The exhibition continues until mid-September. Further details below.

On show: Jun 16 - Sep 18, 2011

Address: National Portrait Gallery, St Martin's Place, London WC2H 0HE, United Kingdom, tel: 44 (0) 20 7306 0055 | Map

Gallery hours: Sat - Wed: 10 AM - 6 PM, Thu - Fri: 10 AM - 9 PM

Preview | Winners

Eikoh Hosoe (yes, AGAIN!) at Clair, Munich

by Suzanne on June 22nd, 2011

Yukio Mishima as Saint Sebastian by Eikoh Hosoe - click to enlarge

Yes, I know I abuse every Eikoh Hosoe exhibition announcement to indulge in Mishima erotica when the rest of his oeuvre is absolutely breathtaking, but deep deep down, you all want to see Mishima's perfectly toned oily near-naked body (... and ANYWAYS, I even threw in a Kazuo Ohno to be fair!)

Kazuo Ohno by Eikoh Hosoe - click to enlarge

People who are close to me know of my obsession with St Sebastians in art, and I actually have to admit that I now completely forgot what I wanted to write about here but OH BOY!

Exhibition details are below and let's here it from the man himself:

"The world to which I was abducted under the spell of [Hosoe’s] lens was abnormal, warped, sarcastic, grotesque, savage, and promiscuous…It was, in a sense, the reverse of the world we live in, where our worship of social appearances and our concern for public morality and hygiene create foul filthy sewers winding beneath the surface. Unlike ours, the world to which I was escorted was a weird, repellent city—naked, comic, wretched, cruel, and overdecorative—yet in its underground channels there flowed, inexhaustibly, a pellucid stream of unsullied feeling."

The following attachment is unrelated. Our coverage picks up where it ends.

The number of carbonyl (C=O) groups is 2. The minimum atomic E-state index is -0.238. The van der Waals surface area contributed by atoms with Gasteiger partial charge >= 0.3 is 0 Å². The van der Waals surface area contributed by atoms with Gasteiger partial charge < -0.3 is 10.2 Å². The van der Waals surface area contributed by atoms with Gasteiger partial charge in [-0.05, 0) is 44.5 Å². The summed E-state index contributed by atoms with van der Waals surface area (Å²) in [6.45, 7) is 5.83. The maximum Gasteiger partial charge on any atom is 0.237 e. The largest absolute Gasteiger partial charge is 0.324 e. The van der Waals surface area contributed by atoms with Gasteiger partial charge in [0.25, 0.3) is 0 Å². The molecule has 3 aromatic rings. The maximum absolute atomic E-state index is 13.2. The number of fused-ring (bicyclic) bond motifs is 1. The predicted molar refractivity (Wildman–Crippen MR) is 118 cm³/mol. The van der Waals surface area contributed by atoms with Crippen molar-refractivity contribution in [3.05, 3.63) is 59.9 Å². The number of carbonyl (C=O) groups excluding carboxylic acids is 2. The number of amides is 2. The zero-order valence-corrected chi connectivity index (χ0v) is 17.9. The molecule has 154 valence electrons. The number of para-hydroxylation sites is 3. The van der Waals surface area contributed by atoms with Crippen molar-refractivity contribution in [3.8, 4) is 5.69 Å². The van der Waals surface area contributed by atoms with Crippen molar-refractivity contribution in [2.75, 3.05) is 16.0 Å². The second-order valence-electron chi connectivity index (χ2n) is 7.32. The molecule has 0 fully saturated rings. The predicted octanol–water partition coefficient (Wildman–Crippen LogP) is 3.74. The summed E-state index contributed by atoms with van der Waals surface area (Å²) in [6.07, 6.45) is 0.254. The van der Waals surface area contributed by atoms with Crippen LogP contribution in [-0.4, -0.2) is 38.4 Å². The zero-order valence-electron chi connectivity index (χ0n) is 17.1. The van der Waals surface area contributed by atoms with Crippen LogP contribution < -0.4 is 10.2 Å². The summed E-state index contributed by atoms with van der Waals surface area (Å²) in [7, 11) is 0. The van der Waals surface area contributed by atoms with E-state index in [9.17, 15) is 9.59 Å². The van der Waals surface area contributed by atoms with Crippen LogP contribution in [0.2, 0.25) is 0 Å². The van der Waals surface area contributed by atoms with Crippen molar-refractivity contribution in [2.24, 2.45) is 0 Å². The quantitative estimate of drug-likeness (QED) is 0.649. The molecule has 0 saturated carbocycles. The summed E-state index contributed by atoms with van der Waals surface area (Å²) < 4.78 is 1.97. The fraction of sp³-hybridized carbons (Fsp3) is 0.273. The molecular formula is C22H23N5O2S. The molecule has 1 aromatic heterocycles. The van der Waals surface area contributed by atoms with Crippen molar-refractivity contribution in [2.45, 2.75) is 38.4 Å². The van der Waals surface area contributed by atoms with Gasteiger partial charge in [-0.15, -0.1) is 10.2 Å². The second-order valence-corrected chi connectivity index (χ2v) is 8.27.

Mishima's preface to Eikoh Hosoe's Ordeal by Roses

From Ordeal by Roses by Eikoh Hosoe, gelatin silver print, 1963/1976 - click to enlarge

On show: Jun 7 - Jul 16, 2011

Address: Clair, Franz-Joseph-Str. 10, D-80801 München, Germany, tel: +49.(0)89.386674-42/46, email: info@clair.me | Map

Gallery hours: Wed - Sat: 3 - 7 PM, and by appointment

Preview | Bio

New articles, publications, blogs worth checkin'

by Suzanne on June 22nd, 2011

I didn't really want to turn each of the following into separate posts, so please do apologise the rather random character of what's to come.


Ingestion / Planet in a Bottle (by Christopher Turner for Cabinet Magazine)

A fantastic article about the bionauts, Buckminster Fuller, and why humans just can't and won't coexist with nature.

Bones with Bling (by Paul Koudounaris for ForteanTimes)

Nomen est omen. A short but sweet article about Europe's old bejewelled skeletons.


Fantastic Animals (by Aleksandra Waliszewska & Matthew Wascovich for My Dance The Skull)